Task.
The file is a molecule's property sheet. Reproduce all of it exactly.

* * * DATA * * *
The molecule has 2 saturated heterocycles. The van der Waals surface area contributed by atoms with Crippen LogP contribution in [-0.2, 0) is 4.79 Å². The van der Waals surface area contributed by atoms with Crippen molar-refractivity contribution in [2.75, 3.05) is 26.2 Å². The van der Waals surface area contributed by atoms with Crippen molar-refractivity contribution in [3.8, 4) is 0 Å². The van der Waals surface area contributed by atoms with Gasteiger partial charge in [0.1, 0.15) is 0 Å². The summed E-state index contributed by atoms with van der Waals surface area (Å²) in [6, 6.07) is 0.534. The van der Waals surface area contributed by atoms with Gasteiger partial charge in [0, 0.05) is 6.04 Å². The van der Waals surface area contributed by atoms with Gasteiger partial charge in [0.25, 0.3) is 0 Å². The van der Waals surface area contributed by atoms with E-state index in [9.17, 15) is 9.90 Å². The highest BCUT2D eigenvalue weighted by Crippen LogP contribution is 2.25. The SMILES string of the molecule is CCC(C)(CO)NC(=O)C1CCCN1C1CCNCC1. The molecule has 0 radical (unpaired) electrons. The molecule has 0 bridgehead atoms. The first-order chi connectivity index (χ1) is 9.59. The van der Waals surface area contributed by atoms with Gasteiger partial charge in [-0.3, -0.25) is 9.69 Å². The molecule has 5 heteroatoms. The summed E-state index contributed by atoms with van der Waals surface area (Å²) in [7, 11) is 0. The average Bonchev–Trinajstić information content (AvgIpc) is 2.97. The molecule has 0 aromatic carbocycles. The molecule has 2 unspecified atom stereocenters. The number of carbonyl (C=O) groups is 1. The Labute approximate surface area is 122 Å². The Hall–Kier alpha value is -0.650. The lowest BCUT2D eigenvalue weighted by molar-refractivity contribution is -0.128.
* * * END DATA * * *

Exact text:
The molecule has 2 saturated heterocycles. The van der Waals surface area contributed by atoms with Crippen LogP contribution in [-0.2, 0) is 4.79 Å². The van der Waals surface area contributed by atoms with Crippen molar-refractivity contribution in [2.75, 3.05) is 26.2 Å². The van der Waals surface area contributed by atoms with Crippen molar-refractivity contribution in [3.8, 4) is 0 Å². The van der Waals surface area contributed by atoms with Gasteiger partial charge in [0.1, 0.15) is 0 Å². The summed E-state index contributed by atoms with van der Waals surface area (Å²) in [6, 6.07) is 0.534. The van der Waals surface area contributed by atoms with Gasteiger partial charge in [0, 0.05) is 6.04 Å². The van der Waals surface area contributed by atoms with Gasteiger partial charge in [0.25, 0.3) is 0 Å². The van der Waals surface area contributed by atoms with E-state index in [9.17, 15) is 9.90 Å². The highest BCUT2D eigenvalue weighted by Crippen LogP contribution is 2.25. The SMILES string of the molecule is CCC(C)(CO)NC(=O)C1CCCN1C1CCNCC1. The molecule has 0 radical (unpaired) electrons. The molecule has 0 bridgehead atoms. The first-order chi connectivity index (χ1) is 9.59. The van der Waals surface area contributed by atoms with Gasteiger partial charge in [-0.3, -0.25) is 9.69 Å². The molecule has 5 heteroatoms. The summed E-state index contributed by atoms with van der Waals surface area (Å²) in [7, 11) is 0. The average Bonchev–Trinajstić information content (AvgIpc) is 2.97. The molecule has 0 aromatic carbocycles. The molecule has 2 unspecified atom stereocenters. The number of carbonyl (C=O) groups is 1. The Labute approximate surface area is 122 Å². The Hall–Kier alpha value is -0.650. The lowest BCUT2D eigenvalue weighted by molar-refractivity contribution is -0.128.